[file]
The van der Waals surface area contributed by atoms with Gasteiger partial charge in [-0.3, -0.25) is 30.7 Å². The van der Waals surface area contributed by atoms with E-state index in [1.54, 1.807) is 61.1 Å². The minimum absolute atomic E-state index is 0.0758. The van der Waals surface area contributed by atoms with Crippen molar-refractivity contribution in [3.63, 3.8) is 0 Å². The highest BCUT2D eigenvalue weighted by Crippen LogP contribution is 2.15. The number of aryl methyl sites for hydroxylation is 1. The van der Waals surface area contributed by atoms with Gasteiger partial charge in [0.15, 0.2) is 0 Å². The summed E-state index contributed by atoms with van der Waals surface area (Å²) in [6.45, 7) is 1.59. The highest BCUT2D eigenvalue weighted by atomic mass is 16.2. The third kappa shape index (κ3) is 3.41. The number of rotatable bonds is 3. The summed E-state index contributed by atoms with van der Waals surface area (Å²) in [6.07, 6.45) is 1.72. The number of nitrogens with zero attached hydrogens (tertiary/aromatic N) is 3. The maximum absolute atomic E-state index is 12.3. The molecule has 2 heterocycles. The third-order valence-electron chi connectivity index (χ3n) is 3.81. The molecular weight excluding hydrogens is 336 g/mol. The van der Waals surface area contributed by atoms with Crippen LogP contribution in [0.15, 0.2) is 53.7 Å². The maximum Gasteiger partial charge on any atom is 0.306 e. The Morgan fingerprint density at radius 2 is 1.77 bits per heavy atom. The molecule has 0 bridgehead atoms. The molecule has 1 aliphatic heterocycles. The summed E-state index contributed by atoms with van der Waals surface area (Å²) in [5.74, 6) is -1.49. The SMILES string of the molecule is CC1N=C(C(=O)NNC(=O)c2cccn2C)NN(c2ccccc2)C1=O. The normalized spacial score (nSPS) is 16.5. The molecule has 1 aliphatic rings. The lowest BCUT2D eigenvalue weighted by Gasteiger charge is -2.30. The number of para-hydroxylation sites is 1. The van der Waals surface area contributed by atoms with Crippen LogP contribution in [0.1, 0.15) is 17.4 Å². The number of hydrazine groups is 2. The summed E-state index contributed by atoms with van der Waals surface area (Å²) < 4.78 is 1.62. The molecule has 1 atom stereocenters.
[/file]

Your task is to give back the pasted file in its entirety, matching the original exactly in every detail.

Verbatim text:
The van der Waals surface area contributed by atoms with Gasteiger partial charge in [-0.3, -0.25) is 30.7 Å². The van der Waals surface area contributed by atoms with E-state index in [1.54, 1.807) is 61.1 Å². The minimum absolute atomic E-state index is 0.0758. The van der Waals surface area contributed by atoms with Crippen molar-refractivity contribution in [3.63, 3.8) is 0 Å². The highest BCUT2D eigenvalue weighted by Crippen LogP contribution is 2.15. The number of aryl methyl sites for hydroxylation is 1. The van der Waals surface area contributed by atoms with Gasteiger partial charge in [0.15, 0.2) is 0 Å². The summed E-state index contributed by atoms with van der Waals surface area (Å²) in [6.45, 7) is 1.59. The highest BCUT2D eigenvalue weighted by atomic mass is 16.2. The third kappa shape index (κ3) is 3.41. The number of rotatable bonds is 3. The summed E-state index contributed by atoms with van der Waals surface area (Å²) in [6.07, 6.45) is 1.72. The number of nitrogens with zero attached hydrogens (tertiary/aromatic N) is 3. The maximum absolute atomic E-state index is 12.3. The molecule has 2 heterocycles. The third-order valence-electron chi connectivity index (χ3n) is 3.81. The molecular weight excluding hydrogens is 336 g/mol. The van der Waals surface area contributed by atoms with Crippen LogP contribution in [0.15, 0.2) is 53.7 Å². The maximum Gasteiger partial charge on any atom is 0.306 e. The Morgan fingerprint density at radius 2 is 1.77 bits per heavy atom. The molecule has 0 bridgehead atoms. The molecule has 1 aliphatic heterocycles. The summed E-state index contributed by atoms with van der Waals surface area (Å²) in [5.74, 6) is -1.49. The SMILES string of the molecule is CC1N=C(C(=O)NNC(=O)c2cccn2C)NN(c2ccccc2)C1=O. The normalized spacial score (nSPS) is 16.5. The molecule has 1 aliphatic rings. The lowest BCUT2D eigenvalue weighted by Gasteiger charge is -2.30. The number of para-hydroxylation sites is 1. The van der Waals surface area contributed by atoms with Crippen LogP contribution in [0.1, 0.15) is 17.4 Å². The number of hydrazine groups is 2. The summed E-state index contributed by atoms with van der Waals surface area (Å²) < 4.78 is 1.62. The molecule has 1 atom stereocenters.